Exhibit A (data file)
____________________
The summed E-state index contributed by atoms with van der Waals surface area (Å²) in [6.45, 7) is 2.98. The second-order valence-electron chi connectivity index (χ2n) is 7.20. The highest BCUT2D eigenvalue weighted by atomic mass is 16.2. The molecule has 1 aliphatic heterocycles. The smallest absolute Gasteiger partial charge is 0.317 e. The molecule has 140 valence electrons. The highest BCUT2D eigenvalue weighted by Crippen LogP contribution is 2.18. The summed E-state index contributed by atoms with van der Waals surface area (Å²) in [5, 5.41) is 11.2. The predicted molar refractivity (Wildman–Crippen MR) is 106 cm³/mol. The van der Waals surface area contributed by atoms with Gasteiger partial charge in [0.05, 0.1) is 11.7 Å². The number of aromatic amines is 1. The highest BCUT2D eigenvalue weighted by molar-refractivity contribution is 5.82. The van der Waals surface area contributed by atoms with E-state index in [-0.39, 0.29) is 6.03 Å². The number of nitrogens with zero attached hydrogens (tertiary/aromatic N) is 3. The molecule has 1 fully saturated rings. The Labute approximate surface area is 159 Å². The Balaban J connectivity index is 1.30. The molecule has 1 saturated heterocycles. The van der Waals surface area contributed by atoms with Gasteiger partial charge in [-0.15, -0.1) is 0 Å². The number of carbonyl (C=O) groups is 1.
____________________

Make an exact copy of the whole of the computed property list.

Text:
The summed E-state index contributed by atoms with van der Waals surface area (Å²) in [6.45, 7) is 2.98. The second-order valence-electron chi connectivity index (χ2n) is 7.20. The highest BCUT2D eigenvalue weighted by atomic mass is 16.2. The molecule has 1 aliphatic heterocycles. The smallest absolute Gasteiger partial charge is 0.317 e. The molecule has 140 valence electrons. The highest BCUT2D eigenvalue weighted by Crippen LogP contribution is 2.18. The summed E-state index contributed by atoms with van der Waals surface area (Å²) in [5, 5.41) is 11.2. The predicted molar refractivity (Wildman–Crippen MR) is 106 cm³/mol. The van der Waals surface area contributed by atoms with Gasteiger partial charge in [0.05, 0.1) is 11.7 Å². The number of aromatic amines is 1. The highest BCUT2D eigenvalue weighted by molar-refractivity contribution is 5.82. The van der Waals surface area contributed by atoms with E-state index in [-0.39, 0.29) is 6.03 Å². The number of nitrogens with zero attached hydrogens (tertiary/aromatic N) is 3. The molecule has 1 fully saturated rings. The Labute approximate surface area is 159 Å². The Balaban J connectivity index is 1.30. The molecule has 1 saturated heterocycles. The van der Waals surface area contributed by atoms with Gasteiger partial charge in [-0.15, -0.1) is 0 Å². The number of carbonyl (C=O) groups is 1.